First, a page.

Tackling themes such as disguise, desire, and the corruption of beauty, the festival features a string of underworld characters and their prosecutors whose highly effective costume, styling, and sartorial gestures helped define cinematic genres from detective to thriller, gangster, film noir, and horror.
If Looks Could Kill includes screenings of ten feature films, a talk by the noted film scholar Tom Gunning about the use of invisibility and transformation by criminals in early silent films, and a panel discussion on May 12 featuring costume designers Juliet Polcsa from the HBO series The Sopranos, and John Dunn and Lisa Padovani from the HBO series Boardwalk Empire, and Shelley Fox, Professor of Fashion at Parsons The New School for Design. In his illustrated presentation on May 5, Gunning will talk about the visual identity of early film criminals including Louis Feuillades’s Irma Vep with her black bodysuit and the dapper yet sadistic Fantomas, and will also introduce a rare screening of the 1929 Belgian surrealist short The Pearl.
Highlights of the feature films include an imported 35mm print of Asphalt, a 1929 German “Strassenfilm,” a pre-film noir tale about a lovely diamond thief, presented with live music by Makia Matsumara; an archival print of Frank Borzage’s Desire (1936), starring Marlene Dietrich and Gary Cooper; screenings of two versions of Mildred Pierce, the 1945 film directed by Michael Curtiz, starring Joan Crawford, and Todd Haynes’s recent HBO miniseries, with Kate Winslet in the title role; and John M. Stahl’s luxurious Technicolor melodrama Leave Her to Heaven (1945). Also screening are Martin Scorsese’s Casino, Elio Petri’s The Tenth Victim, Paul Schrader’s American Gigolo, Abel Ferrara’s Ms. 45, and Alfred Hitchcock’s Marnie.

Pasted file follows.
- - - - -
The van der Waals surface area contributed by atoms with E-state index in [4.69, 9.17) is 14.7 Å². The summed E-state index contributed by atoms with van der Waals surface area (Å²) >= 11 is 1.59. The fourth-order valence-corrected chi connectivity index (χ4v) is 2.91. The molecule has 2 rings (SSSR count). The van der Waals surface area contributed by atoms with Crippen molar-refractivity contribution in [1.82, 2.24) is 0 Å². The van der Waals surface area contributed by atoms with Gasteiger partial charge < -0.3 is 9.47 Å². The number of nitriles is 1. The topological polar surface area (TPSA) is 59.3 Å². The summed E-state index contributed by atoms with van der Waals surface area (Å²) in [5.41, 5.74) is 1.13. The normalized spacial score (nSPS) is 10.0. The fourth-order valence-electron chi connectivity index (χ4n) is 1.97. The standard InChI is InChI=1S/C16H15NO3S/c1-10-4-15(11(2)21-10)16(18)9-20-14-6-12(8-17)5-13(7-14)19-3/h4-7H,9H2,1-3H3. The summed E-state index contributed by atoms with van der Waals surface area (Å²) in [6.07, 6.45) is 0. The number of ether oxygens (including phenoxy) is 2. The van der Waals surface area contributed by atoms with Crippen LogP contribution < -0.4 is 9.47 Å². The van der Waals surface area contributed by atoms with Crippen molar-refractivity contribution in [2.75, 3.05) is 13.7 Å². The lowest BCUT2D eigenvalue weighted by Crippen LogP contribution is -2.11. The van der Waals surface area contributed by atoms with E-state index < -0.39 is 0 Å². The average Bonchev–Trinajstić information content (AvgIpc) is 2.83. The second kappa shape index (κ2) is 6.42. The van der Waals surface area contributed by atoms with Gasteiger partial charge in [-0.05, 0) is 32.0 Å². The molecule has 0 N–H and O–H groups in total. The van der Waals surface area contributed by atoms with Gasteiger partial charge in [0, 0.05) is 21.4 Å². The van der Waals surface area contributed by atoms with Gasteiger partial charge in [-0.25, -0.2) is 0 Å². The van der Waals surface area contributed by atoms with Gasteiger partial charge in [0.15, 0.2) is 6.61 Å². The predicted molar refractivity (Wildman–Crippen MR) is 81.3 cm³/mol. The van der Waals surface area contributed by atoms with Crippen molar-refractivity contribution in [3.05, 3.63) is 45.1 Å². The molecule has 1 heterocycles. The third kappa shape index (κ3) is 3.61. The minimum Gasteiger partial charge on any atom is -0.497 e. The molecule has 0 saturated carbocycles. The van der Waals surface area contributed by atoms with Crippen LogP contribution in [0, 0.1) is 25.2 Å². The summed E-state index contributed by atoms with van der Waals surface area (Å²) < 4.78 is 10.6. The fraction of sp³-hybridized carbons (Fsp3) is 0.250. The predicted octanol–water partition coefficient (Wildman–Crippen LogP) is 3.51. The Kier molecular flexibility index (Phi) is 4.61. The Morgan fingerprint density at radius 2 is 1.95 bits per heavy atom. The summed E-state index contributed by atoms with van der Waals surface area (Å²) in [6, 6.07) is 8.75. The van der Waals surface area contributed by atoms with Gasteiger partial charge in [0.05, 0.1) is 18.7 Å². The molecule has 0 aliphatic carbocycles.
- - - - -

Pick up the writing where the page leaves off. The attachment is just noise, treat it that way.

The New York edition of Fashion in Film Festival: If Looks Could Kill is programmed by Marketa Uhlirova, Festival Director and Research Fellow in fashion history and theory at Central Saint Martins College of Art and Design; David Schwartz, Chief Curator of Museum of the Moving Image; and Christel Tsilibaris, Associate Curator of If Looks Could Kill program.
“As always, the Fashion in Film Festival takes a wide-ranging, expansive
view of film history, going from the silent era through classic Hollywood
and international cinema to the present,” said David Schwartz, the
Museum’s Chief Curator. “It provides an opportunity for audiences to see
both rediscovered gems and celebrated works on the big screen. A
particularly special treat is the chance to see Todd Haynes’s beautiful
production of Mildred Pierce on the big screen, on Mother’s Day.”
“Cinema’s images of crime are both seductive and haunting,” said Marketa
Uhlirova. “It seems cinema has a tendency to portray criminality and evil
as lethally stylish. Fashion lends crime an air of chic decadence and can
Image Credit: Photo courtesy of the British Film Institute
Fashion in Film was founded in 2005 and stages a biennial festival and year-round conference and exhibition programs exploring how the moving image represents and interprets fashion as a concept, an industry, and a cultural form. Fashion in Film is based at Central Saint Martins College of Art and Design, University of the Arts, London.
Museum of the Moving Image (movingimage.us) advances the understanding, enjoyment, and appreciation of the art, history, technique, and technology of film, television, and digital media. In January 2011, the Museum reopened after a major expansion and renovation that nearly doubled its size. Accessible, innovative, and forward-looking, the Museum presents exhibitions, education programs, significant moving-image works, and interpretive programs, and maintains a collection of moving-image related artifacts.